Posted on: October 1, 2017
Tagged with: 2017 • Aid • Development • Goals • Informal • Lilongwe • luppen • Malawi • Network • Peoples • Poor • pump • Sanitation • settlements • Sustainable • toilet • UN • urban • world
In celebration of #UrbanOctober we are delighted to share with you a profile on our partner, Malawian Grassroots organisation LUPPEN (Lilongwe Urban Poor Peoples Network).
LUPPEN was established in order to strengthen the voices of urban poor residents in Lilongwe to demand improved living conditions and enable them to actively participate in the development of their city. It currently has 3,000 members in 29 urban poor settlements.
Pump Aid and LUPPEN have been working together on a project in the informal settlements areas around Lilongwe. Lilongwe is a rapidly growing city facing the challenges of providing basic services to areas considered ‘informal’ where many people live close together and there is high unemployment.
The partnership between LUPPEN and Pump Aid is to working to improve waste collection, recycling and access to safe water and sanitation by creating sustainable small businesses in waste collection, recycling, sanitation and water products sales such as filters.
Eva Phiri, Project Manager for Pump Aid Malawi spoke to the LUPPEN team about their work and future ambitions for Malawi.
1. How did LUPPEN get started?
LUPPEN started after participating in a vulnerability analysis (PVA) initiated by Action Aid in Malawi in 2002. The recommendations made were that there should be an association formed to address some key issues and to act as a voice for the urban poor people. The organisation was established on 4th October, 2007.
2. Where do LUPPEN work?
LUPPEN’s catchment area comprises of the urban and peri-urban areas of Lilongwe mainly targeting locations for the underprivileged. Essentially, LUPPEN is a bridge between service providers and acts a voice for the poor.
They help inform NGOs of the real issues on the ground, allowing for a more informed approach to delivering aid.
3. Tell me about your volunteers, who are they, why do they work for LUPPEN?
Our volunteers are from the settlements, people from the catchment areas who can speak on behalf of others, these are leaders of local committees from 37 settlements in Lilongwe. They work with us because we meet their interests and act as a voice to those who have no ability to meet people who can help them.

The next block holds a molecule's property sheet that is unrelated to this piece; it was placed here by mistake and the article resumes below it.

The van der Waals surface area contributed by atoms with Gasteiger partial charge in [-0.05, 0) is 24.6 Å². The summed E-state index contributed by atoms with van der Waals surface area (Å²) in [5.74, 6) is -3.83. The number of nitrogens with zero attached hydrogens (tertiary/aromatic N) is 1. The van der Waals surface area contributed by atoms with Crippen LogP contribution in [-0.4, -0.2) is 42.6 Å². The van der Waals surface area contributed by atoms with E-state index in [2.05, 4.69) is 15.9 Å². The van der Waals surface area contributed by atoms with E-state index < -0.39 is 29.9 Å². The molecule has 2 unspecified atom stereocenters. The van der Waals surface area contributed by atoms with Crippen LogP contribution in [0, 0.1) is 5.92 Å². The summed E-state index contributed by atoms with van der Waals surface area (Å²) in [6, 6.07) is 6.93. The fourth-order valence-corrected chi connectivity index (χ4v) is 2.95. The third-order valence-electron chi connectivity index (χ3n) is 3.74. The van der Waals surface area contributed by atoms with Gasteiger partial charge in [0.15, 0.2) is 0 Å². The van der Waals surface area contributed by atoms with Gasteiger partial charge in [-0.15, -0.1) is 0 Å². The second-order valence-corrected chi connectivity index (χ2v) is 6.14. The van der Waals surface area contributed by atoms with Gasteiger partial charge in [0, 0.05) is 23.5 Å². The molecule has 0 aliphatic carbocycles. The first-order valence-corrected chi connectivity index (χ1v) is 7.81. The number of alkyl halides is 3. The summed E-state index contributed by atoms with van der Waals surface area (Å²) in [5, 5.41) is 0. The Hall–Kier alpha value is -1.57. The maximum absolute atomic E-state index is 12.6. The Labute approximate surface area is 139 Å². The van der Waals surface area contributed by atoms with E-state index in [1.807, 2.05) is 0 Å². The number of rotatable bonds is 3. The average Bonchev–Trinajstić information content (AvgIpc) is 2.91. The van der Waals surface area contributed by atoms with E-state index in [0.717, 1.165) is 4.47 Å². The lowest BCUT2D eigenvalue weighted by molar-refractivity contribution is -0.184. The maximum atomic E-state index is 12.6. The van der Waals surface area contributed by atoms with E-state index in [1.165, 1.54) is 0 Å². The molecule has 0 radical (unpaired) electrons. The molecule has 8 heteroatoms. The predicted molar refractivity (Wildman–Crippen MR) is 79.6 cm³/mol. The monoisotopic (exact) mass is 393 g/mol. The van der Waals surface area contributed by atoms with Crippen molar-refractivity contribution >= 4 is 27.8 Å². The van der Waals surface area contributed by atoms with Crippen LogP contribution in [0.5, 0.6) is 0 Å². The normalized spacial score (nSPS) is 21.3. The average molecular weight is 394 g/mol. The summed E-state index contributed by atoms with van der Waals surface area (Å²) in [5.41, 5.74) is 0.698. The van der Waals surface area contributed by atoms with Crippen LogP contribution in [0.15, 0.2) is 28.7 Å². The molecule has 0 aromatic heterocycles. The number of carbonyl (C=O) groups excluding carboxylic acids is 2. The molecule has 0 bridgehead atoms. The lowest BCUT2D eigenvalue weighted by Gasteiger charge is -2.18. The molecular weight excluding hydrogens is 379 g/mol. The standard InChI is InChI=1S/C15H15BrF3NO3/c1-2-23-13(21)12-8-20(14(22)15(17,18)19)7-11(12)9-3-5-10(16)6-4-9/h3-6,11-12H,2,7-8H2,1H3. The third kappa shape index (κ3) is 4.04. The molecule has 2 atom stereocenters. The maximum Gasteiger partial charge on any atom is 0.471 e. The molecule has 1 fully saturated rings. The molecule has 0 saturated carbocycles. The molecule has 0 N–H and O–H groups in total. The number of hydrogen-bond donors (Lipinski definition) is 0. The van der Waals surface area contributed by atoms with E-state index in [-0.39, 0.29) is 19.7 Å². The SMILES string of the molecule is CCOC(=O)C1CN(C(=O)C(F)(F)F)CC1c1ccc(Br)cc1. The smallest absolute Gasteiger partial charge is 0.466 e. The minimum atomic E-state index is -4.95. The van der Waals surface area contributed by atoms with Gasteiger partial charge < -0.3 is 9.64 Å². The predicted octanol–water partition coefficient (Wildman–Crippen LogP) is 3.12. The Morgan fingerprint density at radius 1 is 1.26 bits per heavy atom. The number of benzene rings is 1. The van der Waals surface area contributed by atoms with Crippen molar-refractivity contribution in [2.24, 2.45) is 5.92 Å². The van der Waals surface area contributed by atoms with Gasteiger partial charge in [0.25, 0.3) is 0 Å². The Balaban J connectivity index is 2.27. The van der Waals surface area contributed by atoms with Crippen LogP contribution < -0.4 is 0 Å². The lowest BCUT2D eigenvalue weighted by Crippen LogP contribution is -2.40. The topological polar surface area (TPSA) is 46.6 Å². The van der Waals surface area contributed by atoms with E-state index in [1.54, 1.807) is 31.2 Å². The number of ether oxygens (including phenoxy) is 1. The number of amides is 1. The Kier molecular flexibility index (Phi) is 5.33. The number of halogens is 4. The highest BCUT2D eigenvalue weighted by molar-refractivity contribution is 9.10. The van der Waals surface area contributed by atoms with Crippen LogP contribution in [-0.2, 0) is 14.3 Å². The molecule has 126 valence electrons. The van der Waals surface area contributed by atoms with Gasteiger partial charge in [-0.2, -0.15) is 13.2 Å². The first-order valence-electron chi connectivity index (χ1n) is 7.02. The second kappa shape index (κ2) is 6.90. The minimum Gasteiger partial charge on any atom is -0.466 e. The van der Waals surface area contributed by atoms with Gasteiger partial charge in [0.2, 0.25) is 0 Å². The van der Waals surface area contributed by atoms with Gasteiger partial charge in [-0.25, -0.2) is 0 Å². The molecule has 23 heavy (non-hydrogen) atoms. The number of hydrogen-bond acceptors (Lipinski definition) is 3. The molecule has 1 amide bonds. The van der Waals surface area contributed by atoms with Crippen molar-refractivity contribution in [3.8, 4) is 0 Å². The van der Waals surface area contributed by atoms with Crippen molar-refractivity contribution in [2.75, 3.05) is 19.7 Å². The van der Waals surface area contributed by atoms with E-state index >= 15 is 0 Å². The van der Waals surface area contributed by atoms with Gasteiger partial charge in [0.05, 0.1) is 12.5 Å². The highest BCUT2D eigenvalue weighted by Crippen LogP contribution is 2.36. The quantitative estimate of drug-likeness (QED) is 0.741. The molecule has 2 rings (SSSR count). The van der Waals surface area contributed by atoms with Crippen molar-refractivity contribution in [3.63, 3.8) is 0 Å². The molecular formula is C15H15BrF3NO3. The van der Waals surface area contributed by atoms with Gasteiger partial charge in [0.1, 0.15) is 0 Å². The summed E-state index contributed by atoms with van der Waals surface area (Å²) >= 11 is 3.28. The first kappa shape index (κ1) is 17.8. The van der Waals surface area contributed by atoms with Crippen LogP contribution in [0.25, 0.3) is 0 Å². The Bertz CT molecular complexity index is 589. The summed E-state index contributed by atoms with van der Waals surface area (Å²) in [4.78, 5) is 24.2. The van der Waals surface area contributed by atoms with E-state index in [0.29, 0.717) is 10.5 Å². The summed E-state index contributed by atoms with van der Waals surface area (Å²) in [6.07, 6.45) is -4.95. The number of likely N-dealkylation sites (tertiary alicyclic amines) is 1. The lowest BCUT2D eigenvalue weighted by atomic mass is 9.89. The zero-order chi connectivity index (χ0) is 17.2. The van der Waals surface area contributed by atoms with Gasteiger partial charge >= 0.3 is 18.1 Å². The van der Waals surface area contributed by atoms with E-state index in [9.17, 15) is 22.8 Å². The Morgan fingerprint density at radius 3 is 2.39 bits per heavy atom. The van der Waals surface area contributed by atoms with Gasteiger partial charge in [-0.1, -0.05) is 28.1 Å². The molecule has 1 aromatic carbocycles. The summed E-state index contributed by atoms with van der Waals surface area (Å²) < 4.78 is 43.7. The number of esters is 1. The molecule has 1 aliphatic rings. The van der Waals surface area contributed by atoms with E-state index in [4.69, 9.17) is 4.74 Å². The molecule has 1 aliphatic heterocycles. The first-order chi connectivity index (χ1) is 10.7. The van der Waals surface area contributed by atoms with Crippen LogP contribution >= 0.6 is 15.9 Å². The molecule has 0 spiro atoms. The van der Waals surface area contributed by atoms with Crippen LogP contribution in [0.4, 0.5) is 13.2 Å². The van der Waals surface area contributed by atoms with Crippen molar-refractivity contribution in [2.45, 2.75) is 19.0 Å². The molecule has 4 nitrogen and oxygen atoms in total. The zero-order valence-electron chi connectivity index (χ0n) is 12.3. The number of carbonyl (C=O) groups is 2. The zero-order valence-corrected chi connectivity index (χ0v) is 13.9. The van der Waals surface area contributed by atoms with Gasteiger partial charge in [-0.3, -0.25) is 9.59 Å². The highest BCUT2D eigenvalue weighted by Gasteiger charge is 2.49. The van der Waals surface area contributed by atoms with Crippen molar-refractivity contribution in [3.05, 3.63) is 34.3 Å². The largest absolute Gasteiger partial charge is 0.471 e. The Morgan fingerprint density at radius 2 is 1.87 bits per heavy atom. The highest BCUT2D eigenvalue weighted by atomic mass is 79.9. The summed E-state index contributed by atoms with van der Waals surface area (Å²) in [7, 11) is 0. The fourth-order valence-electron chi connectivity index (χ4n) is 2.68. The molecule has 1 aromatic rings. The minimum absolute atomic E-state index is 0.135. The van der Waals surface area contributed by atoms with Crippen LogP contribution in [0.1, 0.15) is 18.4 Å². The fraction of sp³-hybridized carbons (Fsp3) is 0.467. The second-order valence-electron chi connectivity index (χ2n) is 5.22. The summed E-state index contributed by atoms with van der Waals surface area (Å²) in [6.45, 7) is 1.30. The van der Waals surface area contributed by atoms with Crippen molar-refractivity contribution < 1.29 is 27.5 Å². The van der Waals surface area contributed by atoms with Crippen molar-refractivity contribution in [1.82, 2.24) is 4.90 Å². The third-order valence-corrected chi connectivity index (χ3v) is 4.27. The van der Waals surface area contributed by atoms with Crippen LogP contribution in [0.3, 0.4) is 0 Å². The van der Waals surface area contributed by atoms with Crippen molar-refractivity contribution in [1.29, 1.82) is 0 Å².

4. What are some of LUPPEN’s achievements?
We are proud of making sure vulnerable groups are included in all of our work including when choosing leadership and formulating committees. Over the years, we have developed excellent working relationships with Lilongwe City Councils.
They respect our work and recognise our voice. Through our work, women have been empowered to own land and for officially register their land. Giving them a security not known before.
5. Why focus on solid waste management, and why is this important?
Because our communities are designated ‘informal’ the city council doesn’t collect waste. As a result waste collects on roads and in rivers where water can become contaminated, many urban dwellers use these rivers to collect water for lack of a better option. Therefore to make our surroundings clean and hygienic we need to do something for ourselves.
We do this by empowering community members economically when they collect waste and turn it into compost which is sold. Initially this meets basic needs and as businesses grow, improving the livelihoods of urban dwellers. We notice big changes, including reduction of diseases such as diarrhoea especially among children.
6. Are there any Changes you have seen in the community?
The change has been huge! Overall the cleanliness of the surroundings in the community has improved, including better health for the inhabitants. People are reporting far less diarrhoea outbreaks. The great thing is that this is being achieved through job creation for people who initially had nothing to do or only secured small part time jobs periodically.
Women are being empowered through increasing incomes to own land and find source of livelihood for their families. People are taking pride in their communities. It is not perfect yet, but we are getting there!
7. What are your ambitions?
To expand our work beyond Lilongwe, into rural areas where poverty becomes even more extreme, and to be visible, have our own offices and be empowered to reach more people and have lasting impact on more, so that we are seen to be contributing to the development of our country.
We have help many local people, stopping them from being forcibly resettled. Instead, through dialogue, the City Council has been persuaded to upgrade their locations to more formal settlements. We have played a major role in making the informal settlements and cleaner, healthier place to live for people. This is important. People want to live in a nice environment. Its natural.
We have started this work by establishing local waste collection committees. The partnership with Pump Aid and the project we are now doing together on improving access to safe water and waste collection is now reaching people even beyond our catchment areas and also allowing people to own their own supply.
You can read more about LUPPENs important work on their website.